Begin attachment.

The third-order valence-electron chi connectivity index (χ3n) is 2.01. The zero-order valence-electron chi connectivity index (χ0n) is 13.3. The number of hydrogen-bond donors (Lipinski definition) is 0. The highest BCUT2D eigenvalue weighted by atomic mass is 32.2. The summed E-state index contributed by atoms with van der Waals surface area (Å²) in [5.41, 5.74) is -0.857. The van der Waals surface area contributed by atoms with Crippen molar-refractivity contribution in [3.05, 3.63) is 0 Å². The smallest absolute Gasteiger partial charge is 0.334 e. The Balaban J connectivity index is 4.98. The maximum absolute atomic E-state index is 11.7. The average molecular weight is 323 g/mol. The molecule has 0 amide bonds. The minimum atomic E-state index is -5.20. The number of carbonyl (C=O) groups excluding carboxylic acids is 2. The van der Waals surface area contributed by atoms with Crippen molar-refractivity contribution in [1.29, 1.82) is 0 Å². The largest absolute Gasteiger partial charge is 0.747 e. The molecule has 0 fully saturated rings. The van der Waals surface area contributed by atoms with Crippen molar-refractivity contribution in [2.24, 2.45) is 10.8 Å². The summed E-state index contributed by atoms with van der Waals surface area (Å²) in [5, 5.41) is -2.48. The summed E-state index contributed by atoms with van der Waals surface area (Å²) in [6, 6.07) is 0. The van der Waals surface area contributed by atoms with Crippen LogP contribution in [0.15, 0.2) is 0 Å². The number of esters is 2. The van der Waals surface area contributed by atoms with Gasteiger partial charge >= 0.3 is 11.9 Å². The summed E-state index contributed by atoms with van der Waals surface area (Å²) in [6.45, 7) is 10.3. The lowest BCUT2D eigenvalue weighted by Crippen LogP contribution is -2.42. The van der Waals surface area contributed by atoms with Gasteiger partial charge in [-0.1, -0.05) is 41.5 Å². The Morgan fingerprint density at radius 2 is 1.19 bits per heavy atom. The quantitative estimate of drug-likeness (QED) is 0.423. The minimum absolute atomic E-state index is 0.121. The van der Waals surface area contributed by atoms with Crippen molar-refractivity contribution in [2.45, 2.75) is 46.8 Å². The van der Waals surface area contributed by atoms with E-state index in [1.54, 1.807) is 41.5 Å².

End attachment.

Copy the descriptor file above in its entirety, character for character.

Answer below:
The third-order valence-electron chi connectivity index (χ3n) is 2.01. The zero-order valence-electron chi connectivity index (χ0n) is 13.3. The number of hydrogen-bond donors (Lipinski definition) is 0. The highest BCUT2D eigenvalue weighted by atomic mass is 32.2. The summed E-state index contributed by atoms with van der Waals surface area (Å²) in [5.41, 5.74) is -0.857. The van der Waals surface area contributed by atoms with Crippen molar-refractivity contribution in [3.05, 3.63) is 0 Å². The smallest absolute Gasteiger partial charge is 0.334 e. The Balaban J connectivity index is 4.98. The maximum absolute atomic E-state index is 11.7. The average molecular weight is 323 g/mol. The molecule has 0 amide bonds. The minimum atomic E-state index is -5.20. The number of carbonyl (C=O) groups excluding carboxylic acids is 2. The van der Waals surface area contributed by atoms with Crippen molar-refractivity contribution in [1.29, 1.82) is 0 Å². The largest absolute Gasteiger partial charge is 0.747 e. The molecule has 0 fully saturated rings. The van der Waals surface area contributed by atoms with Crippen molar-refractivity contribution in [2.24, 2.45) is 10.8 Å². The summed E-state index contributed by atoms with van der Waals surface area (Å²) in [5, 5.41) is -2.48. The summed E-state index contributed by atoms with van der Waals surface area (Å²) in [6, 6.07) is 0. The van der Waals surface area contributed by atoms with Crippen LogP contribution in [0.15, 0.2) is 0 Å². The number of esters is 2. The van der Waals surface area contributed by atoms with Gasteiger partial charge >= 0.3 is 11.9 Å². The summed E-state index contributed by atoms with van der Waals surface area (Å²) in [6.45, 7) is 10.3. The lowest BCUT2D eigenvalue weighted by Crippen LogP contribution is -2.42. The van der Waals surface area contributed by atoms with Gasteiger partial charge in [-0.1, -0.05) is 41.5 Å². The Morgan fingerprint density at radius 2 is 1.19 bits per heavy atom. The quantitative estimate of drug-likeness (QED) is 0.423. The minimum absolute atomic E-state index is 0.121. The van der Waals surface area contributed by atoms with Crippen molar-refractivity contribution in [2.45, 2.75) is 46.8 Å². The van der Waals surface area contributed by atoms with E-state index in [1.54, 1.807) is 41.5 Å².